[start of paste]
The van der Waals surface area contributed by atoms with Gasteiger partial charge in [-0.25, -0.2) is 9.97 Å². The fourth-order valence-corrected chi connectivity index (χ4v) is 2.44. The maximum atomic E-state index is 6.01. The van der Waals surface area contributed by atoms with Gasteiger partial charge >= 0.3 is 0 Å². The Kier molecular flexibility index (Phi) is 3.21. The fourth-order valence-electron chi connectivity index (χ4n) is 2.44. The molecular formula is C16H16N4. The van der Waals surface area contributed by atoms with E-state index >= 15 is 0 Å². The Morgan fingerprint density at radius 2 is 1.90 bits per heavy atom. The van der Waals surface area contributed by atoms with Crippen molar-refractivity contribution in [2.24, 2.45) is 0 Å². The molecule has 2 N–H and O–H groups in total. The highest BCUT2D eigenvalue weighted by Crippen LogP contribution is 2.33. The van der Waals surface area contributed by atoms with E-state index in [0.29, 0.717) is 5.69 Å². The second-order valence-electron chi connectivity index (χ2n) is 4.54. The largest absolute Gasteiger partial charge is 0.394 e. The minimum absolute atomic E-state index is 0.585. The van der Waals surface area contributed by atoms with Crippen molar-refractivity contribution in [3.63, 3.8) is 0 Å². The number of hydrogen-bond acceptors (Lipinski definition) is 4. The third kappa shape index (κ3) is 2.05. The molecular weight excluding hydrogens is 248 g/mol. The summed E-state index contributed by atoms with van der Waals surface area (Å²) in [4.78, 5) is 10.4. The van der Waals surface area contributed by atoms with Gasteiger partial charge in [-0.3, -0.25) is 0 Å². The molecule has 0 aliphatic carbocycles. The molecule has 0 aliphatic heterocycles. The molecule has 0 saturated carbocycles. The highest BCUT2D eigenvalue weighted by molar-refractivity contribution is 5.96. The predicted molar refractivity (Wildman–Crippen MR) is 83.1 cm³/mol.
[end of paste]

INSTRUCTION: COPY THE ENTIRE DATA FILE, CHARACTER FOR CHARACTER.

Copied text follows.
The van der Waals surface area contributed by atoms with Gasteiger partial charge in [-0.25, -0.2) is 9.97 Å². The fourth-order valence-corrected chi connectivity index (χ4v) is 2.44. The maximum atomic E-state index is 6.01. The van der Waals surface area contributed by atoms with Gasteiger partial charge >= 0.3 is 0 Å². The Kier molecular flexibility index (Phi) is 3.21. The fourth-order valence-electron chi connectivity index (χ4n) is 2.44. The molecular formula is C16H16N4. The van der Waals surface area contributed by atoms with E-state index >= 15 is 0 Å². The Morgan fingerprint density at radius 2 is 1.90 bits per heavy atom. The van der Waals surface area contributed by atoms with Crippen molar-refractivity contribution in [2.24, 2.45) is 0 Å². The molecule has 2 N–H and O–H groups in total. The highest BCUT2D eigenvalue weighted by Crippen LogP contribution is 2.33. The van der Waals surface area contributed by atoms with E-state index in [0.29, 0.717) is 5.69 Å². The second-order valence-electron chi connectivity index (χ2n) is 4.54. The largest absolute Gasteiger partial charge is 0.394 e. The minimum absolute atomic E-state index is 0.585. The van der Waals surface area contributed by atoms with Crippen molar-refractivity contribution in [3.63, 3.8) is 0 Å². The number of hydrogen-bond acceptors (Lipinski definition) is 4. The third kappa shape index (κ3) is 2.05. The molecular weight excluding hydrogens is 248 g/mol. The summed E-state index contributed by atoms with van der Waals surface area (Å²) in [4.78, 5) is 10.4. The van der Waals surface area contributed by atoms with Gasteiger partial charge in [-0.3, -0.25) is 0 Å². The molecule has 0 aliphatic carbocycles. The molecule has 0 aliphatic heterocycles. The molecule has 0 saturated carbocycles. The highest BCUT2D eigenvalue weighted by molar-refractivity contribution is 5.96. The predicted molar refractivity (Wildman–Crippen MR) is 83.1 cm³/mol.